Discuss how, in Goethe’s Faust, Mephistopheles uses Faust’s arrogance in order to bring Faust to ruin.

Expert Answers

An illustration of the letter 'A' in a speech bubbles

In accepting gifts from Mephistopheles, engaging in wagers with the devil, and directly challenging the spiritual and ethical standards with which he has been molded to live socially, Faust demonstrates arrogance in the way that he feels that he is above any moral consequence for his actions. 

Not only is he arrogant, but he is also greedy, careless, selfish, and narcissistic. All of these are tantamount to arrogance. While a lot of people experience the same things, and may also be arrogant, Faust goes above and beyond by making his particular manifestation of haughtiness entirely official in the eyes of the higher powers; he is essentially saying aloud "look what I can do", and he freely engages in situations and behaviors that are as bad as they are dangerous. 

Moreover, Faust believed that he, out of anyone in this universe, would be able to manipulate all the forces that rule the spiritual and moral realm. To add to this shocking conclusion, he also feels that he can test and directly challenge the devil by taunting and mocking him. Faust is really testing his limits, but he really does not seem to care. Added to his arrogance, there is also a sense of entitlement that leads him to feel that he is smarter and better off than those which rule or mold the world.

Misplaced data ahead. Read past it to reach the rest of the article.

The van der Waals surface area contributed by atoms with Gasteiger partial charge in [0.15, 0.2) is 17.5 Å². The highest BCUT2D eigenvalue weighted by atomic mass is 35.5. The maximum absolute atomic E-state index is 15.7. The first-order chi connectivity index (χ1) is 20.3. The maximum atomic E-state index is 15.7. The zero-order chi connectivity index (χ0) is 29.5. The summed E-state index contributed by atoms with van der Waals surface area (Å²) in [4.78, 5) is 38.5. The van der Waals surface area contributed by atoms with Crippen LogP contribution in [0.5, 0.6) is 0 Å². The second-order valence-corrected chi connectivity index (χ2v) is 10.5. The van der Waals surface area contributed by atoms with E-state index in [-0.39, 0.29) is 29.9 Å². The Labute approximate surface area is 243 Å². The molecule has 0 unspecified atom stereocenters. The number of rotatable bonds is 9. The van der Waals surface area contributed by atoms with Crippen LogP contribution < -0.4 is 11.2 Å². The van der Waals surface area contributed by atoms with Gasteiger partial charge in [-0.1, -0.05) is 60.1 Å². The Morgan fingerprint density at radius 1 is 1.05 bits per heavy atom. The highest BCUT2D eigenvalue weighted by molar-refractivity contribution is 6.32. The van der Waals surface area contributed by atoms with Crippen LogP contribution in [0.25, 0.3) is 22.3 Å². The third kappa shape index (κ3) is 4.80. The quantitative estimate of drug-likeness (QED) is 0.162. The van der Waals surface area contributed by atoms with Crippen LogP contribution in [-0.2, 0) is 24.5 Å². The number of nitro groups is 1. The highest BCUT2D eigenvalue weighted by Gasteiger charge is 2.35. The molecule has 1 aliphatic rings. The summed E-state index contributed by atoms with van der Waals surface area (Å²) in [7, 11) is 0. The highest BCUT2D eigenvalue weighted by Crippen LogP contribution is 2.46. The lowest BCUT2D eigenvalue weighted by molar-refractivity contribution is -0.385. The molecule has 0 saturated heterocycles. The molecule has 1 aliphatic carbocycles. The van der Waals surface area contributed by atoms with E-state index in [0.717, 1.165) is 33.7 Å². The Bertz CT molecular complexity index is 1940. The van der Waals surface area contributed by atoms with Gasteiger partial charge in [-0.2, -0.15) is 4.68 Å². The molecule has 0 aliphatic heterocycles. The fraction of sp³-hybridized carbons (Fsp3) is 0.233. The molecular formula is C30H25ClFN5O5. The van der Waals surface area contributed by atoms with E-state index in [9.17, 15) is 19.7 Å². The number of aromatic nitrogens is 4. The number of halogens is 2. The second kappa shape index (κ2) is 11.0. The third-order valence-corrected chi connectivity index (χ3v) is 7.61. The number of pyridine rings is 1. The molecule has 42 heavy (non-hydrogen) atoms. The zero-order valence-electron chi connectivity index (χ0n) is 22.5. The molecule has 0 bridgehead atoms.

A spectre this from which all shrink afraid.
The word its life resigneth in the pen,
Leather and wax usurp the mastery then.
Spirits of evil! what dost thou require?
Brass, marble, parchment, paper, dost desire?
Shall I with chisel, pen, or graver write?
Thy choice is free; to me 'tis all the same.

In his view, while he knows for a fact that the devil is evil, and nothing to be making friends with, he is arrogant enough to feel that the devil would spare him, of all people. Yet, Faust questions everyone, criticizes, judges, and opines as if he has the right to do so. Unfortunately for the reader, the novel will not be cathartic, as Part Two will show. Nevertheless, in Part One, we as readers get to meet who Faust really is and we get to understand why he would need a severe punishment at some point in the future. 

Approved by eNotes Editorial Team

Posted on

Soaring plane image

We’ll help your grades soar

Start your 48-hour free trial and unlock all the summaries, Q&A, and analyses you need to get better grades now.

  • 30,000+ book summaries
  • 20% study tools discount
  • Ad-free content
  • PDF downloads
  • 300,000+ answers
  • 5-star customer support
Start your 48-Hour Free Trial

Already a member? Log in here.

Are you a teacher? Sign up now